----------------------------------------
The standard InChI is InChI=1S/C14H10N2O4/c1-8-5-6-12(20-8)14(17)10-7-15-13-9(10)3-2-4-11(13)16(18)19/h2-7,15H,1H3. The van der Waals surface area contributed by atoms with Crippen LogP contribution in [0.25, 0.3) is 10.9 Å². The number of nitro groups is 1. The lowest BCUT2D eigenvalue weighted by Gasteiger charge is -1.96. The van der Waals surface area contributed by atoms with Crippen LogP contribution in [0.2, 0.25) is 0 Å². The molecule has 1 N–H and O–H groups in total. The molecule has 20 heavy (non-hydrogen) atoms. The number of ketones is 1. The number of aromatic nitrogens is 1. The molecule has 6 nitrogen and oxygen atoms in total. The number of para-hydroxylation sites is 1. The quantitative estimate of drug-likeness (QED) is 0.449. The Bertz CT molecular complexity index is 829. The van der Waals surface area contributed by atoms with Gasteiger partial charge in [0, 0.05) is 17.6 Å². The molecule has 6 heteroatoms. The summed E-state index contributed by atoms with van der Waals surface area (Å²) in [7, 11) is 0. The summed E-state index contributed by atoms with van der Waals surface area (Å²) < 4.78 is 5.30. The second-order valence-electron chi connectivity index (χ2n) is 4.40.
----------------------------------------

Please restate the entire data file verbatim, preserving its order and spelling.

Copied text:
The standard InChI is InChI=1S/C14H10N2O4/c1-8-5-6-12(20-8)14(17)10-7-15-13-9(10)3-2-4-11(13)16(18)19/h2-7,15H,1H3. The van der Waals surface area contributed by atoms with Crippen LogP contribution in [0.25, 0.3) is 10.9 Å². The number of nitro groups is 1. The lowest BCUT2D eigenvalue weighted by Gasteiger charge is -1.96. The van der Waals surface area contributed by atoms with Crippen LogP contribution in [0.2, 0.25) is 0 Å². The molecule has 1 N–H and O–H groups in total. The molecule has 20 heavy (non-hydrogen) atoms. The number of ketones is 1. The number of aromatic nitrogens is 1. The molecule has 6 nitrogen and oxygen atoms in total. The number of para-hydroxylation sites is 1. The quantitative estimate of drug-likeness (QED) is 0.449. The Bertz CT molecular complexity index is 829. The van der Waals surface area contributed by atoms with Gasteiger partial charge in [0, 0.05) is 17.6 Å². The molecule has 6 heteroatoms. The summed E-state index contributed by atoms with van der Waals surface area (Å²) in [7, 11) is 0. The summed E-state index contributed by atoms with van der Waals surface area (Å²) < 4.78 is 5.30. The second-order valence-electron chi connectivity index (χ2n) is 4.40.